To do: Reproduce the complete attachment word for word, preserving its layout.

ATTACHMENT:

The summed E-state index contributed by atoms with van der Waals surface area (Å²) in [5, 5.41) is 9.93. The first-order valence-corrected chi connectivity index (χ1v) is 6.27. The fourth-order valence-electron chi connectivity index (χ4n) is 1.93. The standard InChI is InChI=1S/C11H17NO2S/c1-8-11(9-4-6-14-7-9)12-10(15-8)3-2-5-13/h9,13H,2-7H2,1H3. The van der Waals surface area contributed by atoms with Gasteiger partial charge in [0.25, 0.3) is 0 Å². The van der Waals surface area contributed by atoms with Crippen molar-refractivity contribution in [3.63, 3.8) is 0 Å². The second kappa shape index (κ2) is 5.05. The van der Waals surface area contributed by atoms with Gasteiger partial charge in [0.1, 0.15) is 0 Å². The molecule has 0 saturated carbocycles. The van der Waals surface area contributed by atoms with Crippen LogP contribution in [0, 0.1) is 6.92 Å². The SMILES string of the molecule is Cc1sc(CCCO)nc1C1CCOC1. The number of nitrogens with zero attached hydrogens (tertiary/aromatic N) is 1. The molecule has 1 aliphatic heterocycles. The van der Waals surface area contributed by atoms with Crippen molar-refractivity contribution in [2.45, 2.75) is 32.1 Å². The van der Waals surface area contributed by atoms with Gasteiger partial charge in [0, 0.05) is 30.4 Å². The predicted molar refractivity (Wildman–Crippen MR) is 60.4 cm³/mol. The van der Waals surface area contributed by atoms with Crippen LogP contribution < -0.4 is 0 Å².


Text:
The summed E-state index contributed by atoms with van der Waals surface area (Å²) in [5, 5.41) is 9.93. The first-order valence-corrected chi connectivity index (χ1v) is 6.27. The fourth-order valence-electron chi connectivity index (χ4n) is 1.93. The standard InChI is InChI=1S/C11H17NO2S/c1-8-11(9-4-6-14-7-9)12-10(15-8)3-2-5-13/h9,13H,2-7H2,1H3. The van der Waals surface area contributed by atoms with Gasteiger partial charge in [0.25, 0.3) is 0 Å². The van der Waals surface area contributed by atoms with Crippen molar-refractivity contribution in [3.63, 3.8) is 0 Å². The second kappa shape index (κ2) is 5.05. The van der Waals surface area contributed by atoms with Gasteiger partial charge in [0.1, 0.15) is 0 Å². The molecule has 0 saturated carbocycles. The van der Waals surface area contributed by atoms with Crippen LogP contribution in [0, 0.1) is 6.92 Å². The SMILES string of the molecule is Cc1sc(CCCO)nc1C1CCOC1. The number of nitrogens with zero attached hydrogens (tertiary/aromatic N) is 1. The molecule has 1 aliphatic heterocycles. The van der Waals surface area contributed by atoms with Crippen molar-refractivity contribution in [2.45, 2.75) is 32.1 Å². The van der Waals surface area contributed by atoms with Gasteiger partial charge in [0, 0.05) is 30.4 Å². The predicted molar refractivity (Wildman–Crippen MR) is 60.4 cm³/mol. The van der Waals surface area contributed by atoms with Crippen LogP contribution < -0.4 is 0 Å².